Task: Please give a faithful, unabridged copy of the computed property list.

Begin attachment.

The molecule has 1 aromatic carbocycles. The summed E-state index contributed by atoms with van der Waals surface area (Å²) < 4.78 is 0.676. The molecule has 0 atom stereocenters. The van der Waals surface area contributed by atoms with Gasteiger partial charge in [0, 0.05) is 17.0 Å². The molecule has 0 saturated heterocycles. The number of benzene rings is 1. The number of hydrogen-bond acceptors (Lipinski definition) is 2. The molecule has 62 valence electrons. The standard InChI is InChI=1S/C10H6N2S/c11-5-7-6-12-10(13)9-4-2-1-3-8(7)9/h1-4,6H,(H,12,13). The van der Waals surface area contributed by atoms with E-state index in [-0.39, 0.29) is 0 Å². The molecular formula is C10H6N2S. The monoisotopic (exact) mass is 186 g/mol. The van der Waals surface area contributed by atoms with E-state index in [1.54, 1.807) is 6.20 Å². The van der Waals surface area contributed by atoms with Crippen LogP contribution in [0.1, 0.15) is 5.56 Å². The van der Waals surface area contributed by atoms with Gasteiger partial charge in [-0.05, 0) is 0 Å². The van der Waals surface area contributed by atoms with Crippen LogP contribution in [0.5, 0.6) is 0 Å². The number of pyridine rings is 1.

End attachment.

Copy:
The molecule has 1 aromatic carbocycles. The summed E-state index contributed by atoms with van der Waals surface area (Å²) < 4.78 is 0.676. The molecule has 0 atom stereocenters. The van der Waals surface area contributed by atoms with Gasteiger partial charge in [0, 0.05) is 17.0 Å². The molecule has 0 saturated heterocycles. The number of benzene rings is 1. The number of hydrogen-bond acceptors (Lipinski definition) is 2. The molecule has 62 valence electrons. The standard InChI is InChI=1S/C10H6N2S/c11-5-7-6-12-10(13)9-4-2-1-3-8(7)9/h1-4,6H,(H,12,13). The van der Waals surface area contributed by atoms with E-state index in [-0.39, 0.29) is 0 Å². The molecular formula is C10H6N2S. The monoisotopic (exact) mass is 186 g/mol. The van der Waals surface area contributed by atoms with E-state index in [1.54, 1.807) is 6.20 Å². The van der Waals surface area contributed by atoms with Crippen LogP contribution in [0.1, 0.15) is 5.56 Å². The van der Waals surface area contributed by atoms with Gasteiger partial charge in [-0.05, 0) is 0 Å². The van der Waals surface area contributed by atoms with Crippen LogP contribution in [0.5, 0.6) is 0 Å². The number of pyridine rings is 1.